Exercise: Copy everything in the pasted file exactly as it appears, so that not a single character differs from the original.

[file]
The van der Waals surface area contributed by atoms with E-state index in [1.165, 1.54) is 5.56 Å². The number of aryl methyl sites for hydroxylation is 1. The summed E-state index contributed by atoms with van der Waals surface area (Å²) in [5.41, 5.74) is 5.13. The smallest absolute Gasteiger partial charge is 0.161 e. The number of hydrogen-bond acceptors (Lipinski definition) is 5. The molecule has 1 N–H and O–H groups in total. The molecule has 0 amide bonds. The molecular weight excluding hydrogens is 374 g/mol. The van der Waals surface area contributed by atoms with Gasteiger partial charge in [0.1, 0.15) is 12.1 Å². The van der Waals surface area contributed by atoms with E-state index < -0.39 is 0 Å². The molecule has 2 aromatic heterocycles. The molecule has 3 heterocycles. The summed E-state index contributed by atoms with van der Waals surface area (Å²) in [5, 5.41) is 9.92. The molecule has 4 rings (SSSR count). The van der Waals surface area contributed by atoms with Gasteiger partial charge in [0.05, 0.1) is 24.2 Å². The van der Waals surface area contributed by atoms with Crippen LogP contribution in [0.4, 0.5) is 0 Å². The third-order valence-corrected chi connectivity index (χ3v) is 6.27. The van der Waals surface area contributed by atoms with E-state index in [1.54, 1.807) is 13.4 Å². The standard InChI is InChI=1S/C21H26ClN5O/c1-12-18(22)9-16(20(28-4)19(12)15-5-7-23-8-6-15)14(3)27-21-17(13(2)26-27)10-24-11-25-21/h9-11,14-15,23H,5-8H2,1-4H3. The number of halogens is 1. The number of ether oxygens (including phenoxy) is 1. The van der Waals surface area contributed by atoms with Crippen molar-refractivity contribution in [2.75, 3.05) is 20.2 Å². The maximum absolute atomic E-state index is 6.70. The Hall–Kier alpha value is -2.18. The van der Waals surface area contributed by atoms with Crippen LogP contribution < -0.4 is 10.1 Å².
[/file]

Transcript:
The van der Waals surface area contributed by atoms with E-state index in [1.165, 1.54) is 5.56 Å². The number of aryl methyl sites for hydroxylation is 1. The summed E-state index contributed by atoms with van der Waals surface area (Å²) in [5.41, 5.74) is 5.13. The smallest absolute Gasteiger partial charge is 0.161 e. The number of hydrogen-bond acceptors (Lipinski definition) is 5. The molecule has 1 N–H and O–H groups in total. The molecule has 0 amide bonds. The molecular weight excluding hydrogens is 374 g/mol. The van der Waals surface area contributed by atoms with Gasteiger partial charge in [0.1, 0.15) is 12.1 Å². The van der Waals surface area contributed by atoms with E-state index < -0.39 is 0 Å². The molecule has 2 aromatic heterocycles. The molecule has 3 heterocycles. The summed E-state index contributed by atoms with van der Waals surface area (Å²) in [5, 5.41) is 9.92. The molecule has 4 rings (SSSR count). The van der Waals surface area contributed by atoms with Gasteiger partial charge in [0.05, 0.1) is 24.2 Å². The van der Waals surface area contributed by atoms with Crippen LogP contribution in [0.4, 0.5) is 0 Å². The third-order valence-corrected chi connectivity index (χ3v) is 6.27. The van der Waals surface area contributed by atoms with E-state index in [1.54, 1.807) is 13.4 Å². The standard InChI is InChI=1S/C21H26ClN5O/c1-12-18(22)9-16(20(28-4)19(12)15-5-7-23-8-6-15)14(3)27-21-17(13(2)26-27)10-24-11-25-21/h9-11,14-15,23H,5-8H2,1-4H3. The number of halogens is 1. The number of ether oxygens (including phenoxy) is 1. The van der Waals surface area contributed by atoms with Crippen molar-refractivity contribution in [2.75, 3.05) is 20.2 Å². The maximum absolute atomic E-state index is 6.70. The Hall–Kier alpha value is -2.18. The van der Waals surface area contributed by atoms with Crippen LogP contribution < -0.4 is 10.1 Å².